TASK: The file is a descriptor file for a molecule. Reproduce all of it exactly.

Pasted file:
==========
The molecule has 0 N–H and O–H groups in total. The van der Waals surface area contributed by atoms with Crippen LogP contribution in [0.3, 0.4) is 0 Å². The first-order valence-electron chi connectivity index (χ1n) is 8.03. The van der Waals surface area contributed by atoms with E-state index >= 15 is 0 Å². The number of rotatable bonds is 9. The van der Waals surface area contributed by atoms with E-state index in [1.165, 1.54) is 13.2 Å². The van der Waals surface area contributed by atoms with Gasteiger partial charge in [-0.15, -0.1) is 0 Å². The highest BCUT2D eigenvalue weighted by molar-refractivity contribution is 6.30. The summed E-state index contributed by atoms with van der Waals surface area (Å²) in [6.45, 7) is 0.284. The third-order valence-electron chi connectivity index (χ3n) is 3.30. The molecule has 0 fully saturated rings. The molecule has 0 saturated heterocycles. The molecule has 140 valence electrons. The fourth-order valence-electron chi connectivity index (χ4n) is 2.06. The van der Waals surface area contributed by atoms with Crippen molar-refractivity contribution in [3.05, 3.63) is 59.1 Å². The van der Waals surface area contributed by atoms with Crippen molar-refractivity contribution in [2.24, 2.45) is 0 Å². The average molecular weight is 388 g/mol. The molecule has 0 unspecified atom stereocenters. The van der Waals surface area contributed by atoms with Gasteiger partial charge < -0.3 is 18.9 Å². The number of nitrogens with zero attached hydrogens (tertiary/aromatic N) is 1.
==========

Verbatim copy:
The molecule has 0 N–H and O–H groups in total. The van der Waals surface area contributed by atoms with Crippen LogP contribution in [0.3, 0.4) is 0 Å². The first-order valence-electron chi connectivity index (χ1n) is 8.03. The van der Waals surface area contributed by atoms with E-state index >= 15 is 0 Å². The number of rotatable bonds is 9. The van der Waals surface area contributed by atoms with E-state index in [1.165, 1.54) is 13.2 Å². The van der Waals surface area contributed by atoms with Gasteiger partial charge in [-0.15, -0.1) is 0 Å². The highest BCUT2D eigenvalue weighted by molar-refractivity contribution is 6.30. The summed E-state index contributed by atoms with van der Waals surface area (Å²) in [6.45, 7) is 0.284. The third-order valence-electron chi connectivity index (χ3n) is 3.30. The molecule has 0 fully saturated rings. The molecule has 0 saturated heterocycles. The molecule has 140 valence electrons. The fourth-order valence-electron chi connectivity index (χ4n) is 2.06. The van der Waals surface area contributed by atoms with Crippen molar-refractivity contribution in [3.05, 3.63) is 59.1 Å². The van der Waals surface area contributed by atoms with Crippen molar-refractivity contribution in [2.24, 2.45) is 0 Å². The average molecular weight is 388 g/mol. The molecule has 0 unspecified atom stereocenters. The van der Waals surface area contributed by atoms with Gasteiger partial charge < -0.3 is 18.9 Å². The number of nitrogens with zero attached hydrogens (tertiary/aromatic N) is 1.